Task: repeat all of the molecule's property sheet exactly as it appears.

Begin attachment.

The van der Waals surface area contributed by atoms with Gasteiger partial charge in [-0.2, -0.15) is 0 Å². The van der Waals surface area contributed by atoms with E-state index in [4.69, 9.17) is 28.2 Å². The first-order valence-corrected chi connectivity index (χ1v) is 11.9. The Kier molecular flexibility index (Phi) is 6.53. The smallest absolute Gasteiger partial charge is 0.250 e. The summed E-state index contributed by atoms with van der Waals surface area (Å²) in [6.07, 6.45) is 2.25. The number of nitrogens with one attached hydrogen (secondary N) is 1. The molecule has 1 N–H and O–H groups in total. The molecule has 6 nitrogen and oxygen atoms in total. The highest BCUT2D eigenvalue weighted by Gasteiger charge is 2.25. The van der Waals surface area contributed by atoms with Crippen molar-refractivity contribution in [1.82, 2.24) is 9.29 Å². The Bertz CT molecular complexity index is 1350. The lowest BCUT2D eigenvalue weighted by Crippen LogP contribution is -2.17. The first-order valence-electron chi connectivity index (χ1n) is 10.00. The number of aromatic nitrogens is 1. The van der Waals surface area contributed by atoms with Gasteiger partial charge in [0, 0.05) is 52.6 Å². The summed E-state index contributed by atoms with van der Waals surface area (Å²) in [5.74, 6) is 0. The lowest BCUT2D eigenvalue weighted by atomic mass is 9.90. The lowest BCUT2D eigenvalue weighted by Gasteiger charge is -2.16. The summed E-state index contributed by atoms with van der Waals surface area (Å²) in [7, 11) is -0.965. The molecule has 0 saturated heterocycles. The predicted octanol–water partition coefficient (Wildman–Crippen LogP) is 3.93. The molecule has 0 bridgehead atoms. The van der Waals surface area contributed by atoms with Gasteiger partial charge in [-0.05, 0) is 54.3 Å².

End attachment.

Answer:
The van der Waals surface area contributed by atoms with Gasteiger partial charge in [-0.2, -0.15) is 0 Å². The van der Waals surface area contributed by atoms with E-state index in [4.69, 9.17) is 28.2 Å². The first-order valence-corrected chi connectivity index (χ1v) is 11.9. The Kier molecular flexibility index (Phi) is 6.53. The smallest absolute Gasteiger partial charge is 0.250 e. The summed E-state index contributed by atoms with van der Waals surface area (Å²) in [6.07, 6.45) is 2.25. The number of nitrogens with one attached hydrogen (secondary N) is 1. The molecule has 1 N–H and O–H groups in total. The molecule has 6 nitrogen and oxygen atoms in total. The highest BCUT2D eigenvalue weighted by Gasteiger charge is 2.25. The van der Waals surface area contributed by atoms with Crippen molar-refractivity contribution in [1.82, 2.24) is 9.29 Å². The Bertz CT molecular complexity index is 1350. The lowest BCUT2D eigenvalue weighted by Crippen LogP contribution is -2.17. The first-order valence-electron chi connectivity index (χ1n) is 10.00. The number of aromatic nitrogens is 1. The van der Waals surface area contributed by atoms with Gasteiger partial charge in [0, 0.05) is 52.6 Å². The summed E-state index contributed by atoms with van der Waals surface area (Å²) in [5.74, 6) is 0. The lowest BCUT2D eigenvalue weighted by atomic mass is 9.90. The lowest BCUT2D eigenvalue weighted by Gasteiger charge is -2.16. The summed E-state index contributed by atoms with van der Waals surface area (Å²) in [7, 11) is -0.965. The molecule has 0 saturated heterocycles. The predicted octanol–water partition coefficient (Wildman–Crippen LogP) is 3.93. The molecule has 0 bridgehead atoms. The van der Waals surface area contributed by atoms with Gasteiger partial charge in [-0.05, 0) is 54.3 Å².